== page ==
America

February 12, 2020

FTC to conduct Antitrust investigation into Big Tech Companies


[ by Kavita Krishnan ]

Joseph-Simons

In a move aimed at determining how tech giants like Amazon and Facebook have used acquisitions to become hugely dominant, the antitrust officials of the Federal Trade Commission in the United States (US) have ordered the country’s big tech companies to disclose a decade’s worth of information on their acquisitions of fledgling firms.

The Federal Trade Commission (FTC) orders were sent to Amazon.com Inc, Apple Inc, Facebook Inc, Microsoft Corporation, and Alphabet Inc – Google’s parent company, requiring these companies to produce documents and information on the terms, scope, structure, and purpose of transactions that each company accomplished between January 1, 2010 and December 31, 2019.

The FTC sought to determine if these companies were making potentially anticompetitive acquisitions of nascent or potential competitors. As of now, the FTC doesn’t require these tech giants to seek approval of small acquisitions in advance.

The FTC also seeks to determine whether current FTC requirements for companies to seek pre-approval for a merger or acquisition are sufficient. The study would also determine whether any of the tech giants are eluding the FTC set rules. It is to be noted that the FTC has the authority to break up past deals when necessary.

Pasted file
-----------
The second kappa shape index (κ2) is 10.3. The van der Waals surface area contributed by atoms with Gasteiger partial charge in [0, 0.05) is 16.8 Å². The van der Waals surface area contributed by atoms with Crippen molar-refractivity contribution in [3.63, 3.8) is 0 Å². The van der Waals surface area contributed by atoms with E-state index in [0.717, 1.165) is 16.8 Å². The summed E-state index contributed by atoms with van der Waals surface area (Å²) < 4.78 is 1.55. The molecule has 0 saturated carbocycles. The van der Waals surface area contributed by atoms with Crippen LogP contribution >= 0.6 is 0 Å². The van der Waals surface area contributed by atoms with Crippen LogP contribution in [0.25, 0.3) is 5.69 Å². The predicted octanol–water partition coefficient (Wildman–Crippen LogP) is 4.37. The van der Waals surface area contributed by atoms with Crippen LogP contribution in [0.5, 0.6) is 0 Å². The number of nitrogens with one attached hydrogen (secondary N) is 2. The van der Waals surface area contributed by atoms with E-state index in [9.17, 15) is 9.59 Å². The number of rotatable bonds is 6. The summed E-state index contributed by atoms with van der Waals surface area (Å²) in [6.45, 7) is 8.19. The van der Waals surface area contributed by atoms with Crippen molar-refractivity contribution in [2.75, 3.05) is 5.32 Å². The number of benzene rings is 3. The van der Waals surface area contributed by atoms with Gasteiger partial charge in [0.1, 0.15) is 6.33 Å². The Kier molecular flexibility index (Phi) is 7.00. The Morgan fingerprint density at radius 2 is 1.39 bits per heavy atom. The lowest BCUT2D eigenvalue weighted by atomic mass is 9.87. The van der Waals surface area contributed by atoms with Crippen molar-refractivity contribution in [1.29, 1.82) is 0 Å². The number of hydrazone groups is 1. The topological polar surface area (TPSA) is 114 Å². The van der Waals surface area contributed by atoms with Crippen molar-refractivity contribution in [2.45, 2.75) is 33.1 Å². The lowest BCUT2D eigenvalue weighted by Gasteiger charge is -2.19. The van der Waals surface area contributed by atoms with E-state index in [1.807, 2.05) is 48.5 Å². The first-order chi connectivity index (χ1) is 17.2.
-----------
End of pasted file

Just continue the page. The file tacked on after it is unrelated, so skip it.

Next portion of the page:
Although the reason behind the inquiries is unknown, it is said to assist the FTC in getting a deep understanding of the technology giants’ acquisition activities, and whether these tech companies are making potentially anticompetitive acquisitions of nascent or potential competitors.

The wide-reaching request of these company’s acquisition strategies comes amid a broader reckoning for Big Tech, whose size, power, and business practices are increasingly being scrutinized by politicians and activists, as well as by the FTC and Department of Justice — each of which is conducting antitrust probes of several tech giants.

The FTC and the Department of Justice (DOJ) have been criticized for not doing enough to curb the growth of the tech giants and the resulting power disparity between them and industry rivals. However, the FTC and DOJ have been reviewing past major technology deals such as Facebook acquisition of Instagram and WhatsApp that cleared antitrust hurdles.

According to the FTC it is going to use the answers to look into whether there are competition issues, and if the acquisitions were done in an attempt to squash potential rivals. It also wants to examine how the smaller companies operated post-acquisition.

According to FTC Chairman Joseph Simons, the initiative will enable the FTC to take a deep study at acquisitions in this Big Tech sector, and also to evaluate whether the federal agencies are updated of the transactions that might harm competition that will help continue to keep tech markets open and competitive, for the benefit of consumers.

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